x = 1 / d2
m = k
c = 0

So, if a graph of I against 1/d2 is plotted, it should be a straight line with a positive gradient (the constant k is positive) and starting at the origin (y-intercept, c = 0 – that is, it intercepts the y-axis at y=0). [D is correct]

Options A and B both have the graph cutting an axis, which would not be the case for an inverse square law graph.

A graph of I against d2 would be similar to a graph of y = 1 / x where y = I and x = d2. Such a graph is a curve with a negative gradient and not touching the axes.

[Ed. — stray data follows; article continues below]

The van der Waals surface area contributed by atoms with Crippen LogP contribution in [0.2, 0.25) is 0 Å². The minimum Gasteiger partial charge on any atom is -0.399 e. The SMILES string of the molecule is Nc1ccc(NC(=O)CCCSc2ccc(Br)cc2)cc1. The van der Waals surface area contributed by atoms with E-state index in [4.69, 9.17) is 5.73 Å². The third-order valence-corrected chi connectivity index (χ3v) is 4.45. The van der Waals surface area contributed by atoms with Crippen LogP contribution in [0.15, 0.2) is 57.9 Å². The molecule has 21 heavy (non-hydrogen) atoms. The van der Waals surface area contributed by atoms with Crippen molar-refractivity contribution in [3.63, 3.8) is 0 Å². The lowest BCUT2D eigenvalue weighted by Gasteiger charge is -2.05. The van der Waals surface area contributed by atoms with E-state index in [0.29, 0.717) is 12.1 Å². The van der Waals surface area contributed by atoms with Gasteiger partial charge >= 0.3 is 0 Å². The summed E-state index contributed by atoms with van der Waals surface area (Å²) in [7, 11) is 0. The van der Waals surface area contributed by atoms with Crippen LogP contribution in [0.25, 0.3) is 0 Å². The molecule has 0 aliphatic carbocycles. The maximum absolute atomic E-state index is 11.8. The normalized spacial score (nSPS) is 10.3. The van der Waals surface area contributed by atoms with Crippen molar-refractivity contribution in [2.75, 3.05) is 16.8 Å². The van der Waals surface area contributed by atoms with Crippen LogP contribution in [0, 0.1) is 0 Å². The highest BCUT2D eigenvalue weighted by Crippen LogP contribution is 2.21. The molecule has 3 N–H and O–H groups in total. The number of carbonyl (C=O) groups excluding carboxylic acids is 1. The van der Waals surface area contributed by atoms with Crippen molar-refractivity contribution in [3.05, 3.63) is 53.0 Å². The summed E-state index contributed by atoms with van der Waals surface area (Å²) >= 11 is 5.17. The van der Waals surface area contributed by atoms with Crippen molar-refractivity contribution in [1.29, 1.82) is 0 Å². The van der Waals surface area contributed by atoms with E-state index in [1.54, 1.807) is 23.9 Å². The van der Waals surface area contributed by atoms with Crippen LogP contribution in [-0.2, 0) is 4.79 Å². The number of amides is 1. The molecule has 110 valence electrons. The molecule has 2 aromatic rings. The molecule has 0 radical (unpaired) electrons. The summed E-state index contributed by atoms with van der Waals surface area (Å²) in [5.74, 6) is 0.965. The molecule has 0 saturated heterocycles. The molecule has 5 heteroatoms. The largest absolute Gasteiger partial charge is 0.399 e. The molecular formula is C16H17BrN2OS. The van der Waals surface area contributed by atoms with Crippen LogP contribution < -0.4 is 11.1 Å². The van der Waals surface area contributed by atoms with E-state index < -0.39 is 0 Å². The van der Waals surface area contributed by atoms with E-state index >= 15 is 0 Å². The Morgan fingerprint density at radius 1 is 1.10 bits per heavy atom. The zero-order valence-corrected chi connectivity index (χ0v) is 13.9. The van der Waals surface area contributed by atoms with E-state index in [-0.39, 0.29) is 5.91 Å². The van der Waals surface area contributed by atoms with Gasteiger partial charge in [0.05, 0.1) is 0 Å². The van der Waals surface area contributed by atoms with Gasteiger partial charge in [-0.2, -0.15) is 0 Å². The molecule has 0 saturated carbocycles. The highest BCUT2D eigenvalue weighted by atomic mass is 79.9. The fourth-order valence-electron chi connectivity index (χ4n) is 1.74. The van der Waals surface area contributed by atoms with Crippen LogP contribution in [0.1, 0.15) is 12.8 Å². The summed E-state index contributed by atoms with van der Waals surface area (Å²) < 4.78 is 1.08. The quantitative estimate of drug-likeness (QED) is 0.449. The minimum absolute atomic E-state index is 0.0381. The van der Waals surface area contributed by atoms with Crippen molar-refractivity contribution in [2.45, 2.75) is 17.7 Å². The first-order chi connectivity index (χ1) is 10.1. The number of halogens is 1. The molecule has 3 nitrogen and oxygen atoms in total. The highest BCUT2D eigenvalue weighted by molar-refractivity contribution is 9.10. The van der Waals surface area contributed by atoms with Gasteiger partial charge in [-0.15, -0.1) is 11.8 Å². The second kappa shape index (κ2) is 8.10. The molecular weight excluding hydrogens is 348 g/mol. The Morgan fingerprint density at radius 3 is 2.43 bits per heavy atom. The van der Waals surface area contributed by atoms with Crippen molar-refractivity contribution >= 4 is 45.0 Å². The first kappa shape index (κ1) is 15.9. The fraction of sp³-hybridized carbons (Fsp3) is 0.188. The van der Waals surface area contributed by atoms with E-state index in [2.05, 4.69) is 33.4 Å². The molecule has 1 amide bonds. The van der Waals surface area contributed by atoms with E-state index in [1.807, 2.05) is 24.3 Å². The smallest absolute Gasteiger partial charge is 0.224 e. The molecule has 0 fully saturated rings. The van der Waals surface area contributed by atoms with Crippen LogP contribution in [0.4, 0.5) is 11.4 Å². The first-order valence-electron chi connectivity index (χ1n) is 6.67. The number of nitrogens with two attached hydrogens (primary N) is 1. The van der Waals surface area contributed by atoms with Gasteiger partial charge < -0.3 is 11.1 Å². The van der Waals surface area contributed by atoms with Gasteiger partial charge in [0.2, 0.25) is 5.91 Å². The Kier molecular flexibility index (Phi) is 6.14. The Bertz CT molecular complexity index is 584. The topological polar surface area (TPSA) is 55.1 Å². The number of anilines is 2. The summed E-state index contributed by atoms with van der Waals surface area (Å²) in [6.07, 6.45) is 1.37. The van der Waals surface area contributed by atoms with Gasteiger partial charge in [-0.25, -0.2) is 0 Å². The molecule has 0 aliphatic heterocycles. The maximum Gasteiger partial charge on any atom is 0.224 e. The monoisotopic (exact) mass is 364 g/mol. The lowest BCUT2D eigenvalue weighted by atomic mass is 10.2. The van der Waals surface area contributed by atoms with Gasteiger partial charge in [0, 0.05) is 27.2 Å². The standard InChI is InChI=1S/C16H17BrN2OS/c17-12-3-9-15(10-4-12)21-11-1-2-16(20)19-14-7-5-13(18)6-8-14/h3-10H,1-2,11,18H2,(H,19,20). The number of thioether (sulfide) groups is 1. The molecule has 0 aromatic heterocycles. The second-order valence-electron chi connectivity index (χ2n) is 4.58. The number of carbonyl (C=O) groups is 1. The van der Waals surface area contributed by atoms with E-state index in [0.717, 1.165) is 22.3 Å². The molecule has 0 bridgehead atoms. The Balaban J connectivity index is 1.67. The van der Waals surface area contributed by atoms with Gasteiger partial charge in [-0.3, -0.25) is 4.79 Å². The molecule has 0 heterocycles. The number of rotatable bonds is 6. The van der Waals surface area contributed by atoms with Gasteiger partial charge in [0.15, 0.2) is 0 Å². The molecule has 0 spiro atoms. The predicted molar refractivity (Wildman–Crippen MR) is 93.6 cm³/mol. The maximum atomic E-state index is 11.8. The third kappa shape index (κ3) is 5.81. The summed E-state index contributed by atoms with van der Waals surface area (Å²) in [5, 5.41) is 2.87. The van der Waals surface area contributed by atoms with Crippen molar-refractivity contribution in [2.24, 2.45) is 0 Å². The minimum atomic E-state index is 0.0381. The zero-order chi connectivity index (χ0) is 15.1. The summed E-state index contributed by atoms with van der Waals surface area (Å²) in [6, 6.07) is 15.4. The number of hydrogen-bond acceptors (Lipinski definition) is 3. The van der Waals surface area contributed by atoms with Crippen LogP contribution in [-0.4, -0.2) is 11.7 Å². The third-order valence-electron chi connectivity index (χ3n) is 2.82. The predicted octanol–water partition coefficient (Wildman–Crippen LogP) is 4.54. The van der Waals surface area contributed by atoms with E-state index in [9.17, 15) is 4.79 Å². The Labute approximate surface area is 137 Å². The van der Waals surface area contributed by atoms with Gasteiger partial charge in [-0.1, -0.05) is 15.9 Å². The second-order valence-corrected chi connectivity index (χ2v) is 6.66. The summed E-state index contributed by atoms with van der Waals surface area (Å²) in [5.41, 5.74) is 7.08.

Type: graph y=1/x
at Google search to see to shape of the graph.










Question 839: [Current of Electricity > Resistance]
Tensile strain may be measured by change in electrical resistance of a strain gauge. A strain gauge consists of folded fine metal wire mounted on a flexible insulating backing sheet. The strain gauge is firmly attached to the specimen, so that the strain in the metal wire is always identical to that in the specimen.

When the strain in the specimen is increased, what happens to resistance of the wire?
A It decreases, because the length decreases and the cross-sectional area increases.
B It decreases, because the length increases and the cross-sectional area decreases.
C It increases, because the length decreases and the cross-sectional area increases.
D It increases, because the length increases and the cross-sectional area decreases.